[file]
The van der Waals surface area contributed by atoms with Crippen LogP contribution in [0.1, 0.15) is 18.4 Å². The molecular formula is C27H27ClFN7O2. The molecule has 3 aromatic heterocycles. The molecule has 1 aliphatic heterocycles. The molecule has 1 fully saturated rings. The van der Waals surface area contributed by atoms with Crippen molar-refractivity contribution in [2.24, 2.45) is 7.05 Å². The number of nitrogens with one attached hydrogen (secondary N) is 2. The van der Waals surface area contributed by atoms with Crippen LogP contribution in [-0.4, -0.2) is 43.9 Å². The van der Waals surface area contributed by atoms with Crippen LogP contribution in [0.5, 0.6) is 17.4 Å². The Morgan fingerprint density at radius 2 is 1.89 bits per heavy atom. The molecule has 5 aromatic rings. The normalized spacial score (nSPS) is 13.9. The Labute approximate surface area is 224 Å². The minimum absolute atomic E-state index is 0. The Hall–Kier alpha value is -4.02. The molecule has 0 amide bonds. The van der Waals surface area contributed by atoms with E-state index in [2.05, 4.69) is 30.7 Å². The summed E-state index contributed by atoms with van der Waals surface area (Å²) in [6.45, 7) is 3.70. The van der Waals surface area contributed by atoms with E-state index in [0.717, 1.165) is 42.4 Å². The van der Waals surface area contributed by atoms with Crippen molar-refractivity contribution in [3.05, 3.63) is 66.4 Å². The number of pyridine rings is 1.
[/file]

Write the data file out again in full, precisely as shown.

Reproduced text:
The van der Waals surface area contributed by atoms with Crippen LogP contribution in [0.1, 0.15) is 18.4 Å². The molecular formula is C27H27ClFN7O2. The molecule has 3 aromatic heterocycles. The molecule has 1 aliphatic heterocycles. The molecule has 1 fully saturated rings. The van der Waals surface area contributed by atoms with Crippen molar-refractivity contribution in [2.24, 2.45) is 7.05 Å². The number of nitrogens with one attached hydrogen (secondary N) is 2. The van der Waals surface area contributed by atoms with Crippen LogP contribution in [-0.4, -0.2) is 43.9 Å². The van der Waals surface area contributed by atoms with Crippen LogP contribution in [0.5, 0.6) is 17.4 Å². The Morgan fingerprint density at radius 2 is 1.89 bits per heavy atom. The molecule has 5 aromatic rings. The normalized spacial score (nSPS) is 13.9. The Labute approximate surface area is 224 Å². The minimum absolute atomic E-state index is 0. The Hall–Kier alpha value is -4.02. The molecule has 0 amide bonds. The van der Waals surface area contributed by atoms with E-state index in [2.05, 4.69) is 30.7 Å². The summed E-state index contributed by atoms with van der Waals surface area (Å²) in [6.45, 7) is 3.70. The van der Waals surface area contributed by atoms with E-state index in [0.717, 1.165) is 42.4 Å². The van der Waals surface area contributed by atoms with Crippen molar-refractivity contribution in [3.05, 3.63) is 66.4 Å². The number of pyridine rings is 1.